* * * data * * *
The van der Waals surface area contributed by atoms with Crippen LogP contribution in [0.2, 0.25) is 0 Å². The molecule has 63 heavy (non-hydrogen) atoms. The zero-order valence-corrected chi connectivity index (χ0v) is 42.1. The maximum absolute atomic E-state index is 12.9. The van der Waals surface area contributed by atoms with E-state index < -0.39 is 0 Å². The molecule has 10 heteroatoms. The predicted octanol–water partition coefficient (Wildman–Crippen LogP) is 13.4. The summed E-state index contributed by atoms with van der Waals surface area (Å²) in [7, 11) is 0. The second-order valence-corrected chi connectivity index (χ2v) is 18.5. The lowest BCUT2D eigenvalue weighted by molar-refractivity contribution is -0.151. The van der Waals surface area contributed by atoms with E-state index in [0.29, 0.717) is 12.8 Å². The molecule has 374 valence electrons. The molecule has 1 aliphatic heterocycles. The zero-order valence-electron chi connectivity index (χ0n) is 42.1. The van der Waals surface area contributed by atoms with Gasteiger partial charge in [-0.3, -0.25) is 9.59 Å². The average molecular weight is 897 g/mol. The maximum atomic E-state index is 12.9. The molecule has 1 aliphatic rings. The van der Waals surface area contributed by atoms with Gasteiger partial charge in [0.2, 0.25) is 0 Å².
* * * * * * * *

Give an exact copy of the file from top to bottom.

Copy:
The van der Waals surface area contributed by atoms with Crippen LogP contribution in [0.2, 0.25) is 0 Å². The molecule has 63 heavy (non-hydrogen) atoms. The zero-order valence-corrected chi connectivity index (χ0v) is 42.1. The maximum absolute atomic E-state index is 12.9. The van der Waals surface area contributed by atoms with E-state index < -0.39 is 0 Å². The molecule has 10 heteroatoms. The predicted octanol–water partition coefficient (Wildman–Crippen LogP) is 13.4. The summed E-state index contributed by atoms with van der Waals surface area (Å²) in [7, 11) is 0. The second-order valence-corrected chi connectivity index (χ2v) is 18.5. The lowest BCUT2D eigenvalue weighted by molar-refractivity contribution is -0.151. The van der Waals surface area contributed by atoms with E-state index in [0.29, 0.717) is 12.8 Å². The molecule has 374 valence electrons. The molecule has 1 aliphatic heterocycles. The zero-order valence-electron chi connectivity index (χ0n) is 42.1. The van der Waals surface area contributed by atoms with Gasteiger partial charge in [-0.3, -0.25) is 9.59 Å². The average molecular weight is 897 g/mol. The maximum atomic E-state index is 12.9. The molecule has 1 aliphatic rings. The van der Waals surface area contributed by atoms with Gasteiger partial charge in [0.2, 0.25) is 0 Å².